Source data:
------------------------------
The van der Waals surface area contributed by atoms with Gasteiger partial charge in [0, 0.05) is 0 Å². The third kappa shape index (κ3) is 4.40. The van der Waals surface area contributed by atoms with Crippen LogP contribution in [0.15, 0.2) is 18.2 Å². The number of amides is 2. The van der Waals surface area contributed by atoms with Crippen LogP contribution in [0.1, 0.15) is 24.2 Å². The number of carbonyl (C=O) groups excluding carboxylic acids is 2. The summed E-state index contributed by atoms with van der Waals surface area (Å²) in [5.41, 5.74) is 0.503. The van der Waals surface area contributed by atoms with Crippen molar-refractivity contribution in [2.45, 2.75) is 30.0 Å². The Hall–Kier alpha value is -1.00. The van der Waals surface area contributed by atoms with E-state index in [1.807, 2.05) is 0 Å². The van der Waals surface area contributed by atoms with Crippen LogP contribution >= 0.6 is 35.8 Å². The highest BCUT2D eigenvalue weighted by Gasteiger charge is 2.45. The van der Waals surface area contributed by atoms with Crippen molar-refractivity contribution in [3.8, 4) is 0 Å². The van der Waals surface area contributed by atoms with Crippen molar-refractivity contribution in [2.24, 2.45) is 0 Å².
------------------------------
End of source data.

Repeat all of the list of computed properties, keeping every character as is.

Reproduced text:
The van der Waals surface area contributed by atoms with Gasteiger partial charge in [0, 0.05) is 0 Å². The third kappa shape index (κ3) is 4.40. The van der Waals surface area contributed by atoms with Crippen LogP contribution in [0.15, 0.2) is 18.2 Å². The number of amides is 2. The van der Waals surface area contributed by atoms with Crippen LogP contribution in [0.1, 0.15) is 24.2 Å². The number of carbonyl (C=O) groups excluding carboxylic acids is 2. The summed E-state index contributed by atoms with van der Waals surface area (Å²) in [5.41, 5.74) is 0.503. The van der Waals surface area contributed by atoms with Crippen molar-refractivity contribution in [2.45, 2.75) is 30.0 Å². The Hall–Kier alpha value is -1.00. The van der Waals surface area contributed by atoms with E-state index in [1.807, 2.05) is 0 Å². The van der Waals surface area contributed by atoms with Crippen LogP contribution >= 0.6 is 35.8 Å². The highest BCUT2D eigenvalue weighted by Gasteiger charge is 2.45. The van der Waals surface area contributed by atoms with Crippen molar-refractivity contribution in [3.8, 4) is 0 Å². The van der Waals surface area contributed by atoms with Crippen molar-refractivity contribution in [2.24, 2.45) is 0 Å².